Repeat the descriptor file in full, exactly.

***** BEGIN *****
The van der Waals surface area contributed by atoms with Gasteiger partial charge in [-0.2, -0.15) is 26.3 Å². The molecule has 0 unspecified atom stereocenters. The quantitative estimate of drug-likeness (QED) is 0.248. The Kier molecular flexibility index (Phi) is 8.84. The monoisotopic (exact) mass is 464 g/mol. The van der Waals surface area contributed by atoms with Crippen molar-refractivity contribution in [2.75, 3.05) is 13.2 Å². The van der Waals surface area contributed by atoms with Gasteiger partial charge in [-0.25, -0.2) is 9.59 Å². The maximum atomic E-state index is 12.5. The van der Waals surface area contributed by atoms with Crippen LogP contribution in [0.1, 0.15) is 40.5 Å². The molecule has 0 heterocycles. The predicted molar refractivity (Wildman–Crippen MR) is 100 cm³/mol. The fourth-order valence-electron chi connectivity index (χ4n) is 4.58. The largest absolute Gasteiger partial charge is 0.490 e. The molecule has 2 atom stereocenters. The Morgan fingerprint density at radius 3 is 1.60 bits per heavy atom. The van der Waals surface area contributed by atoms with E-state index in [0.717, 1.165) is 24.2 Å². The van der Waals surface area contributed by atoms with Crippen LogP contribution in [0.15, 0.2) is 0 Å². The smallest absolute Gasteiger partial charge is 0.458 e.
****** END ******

The van der Waals surface area contributed by atoms with Gasteiger partial charge in [-0.2, -0.15) is 26.3 Å². The molecule has 0 unspecified atom stereocenters. The quantitative estimate of drug-likeness (QED) is 0.248. The Kier molecular flexibility index (Phi) is 8.84. The monoisotopic (exact) mass is 464 g/mol. The van der Waals surface area contributed by atoms with Crippen molar-refractivity contribution in [2.75, 3.05) is 13.2 Å². The van der Waals surface area contributed by atoms with Gasteiger partial charge in [-0.25, -0.2) is 9.59 Å². The maximum atomic E-state index is 12.5. The van der Waals surface area contributed by atoms with Crippen LogP contribution in [0.1, 0.15) is 40.5 Å². The molecule has 0 heterocycles. The predicted molar refractivity (Wildman–Crippen MR) is 100 cm³/mol. The fourth-order valence-electron chi connectivity index (χ4n) is 4.58. The largest absolute Gasteiger partial charge is 0.490 e. The molecule has 2 atom stereocenters. The Morgan fingerprint density at radius 3 is 1.60 bits per heavy atom. The van der Waals surface area contributed by atoms with E-state index in [0.717, 1.165) is 24.2 Å². The van der Waals surface area contributed by atoms with Crippen LogP contribution in [0.15, 0.2) is 0 Å². The smallest absolute Gasteiger partial charge is 0.458 e.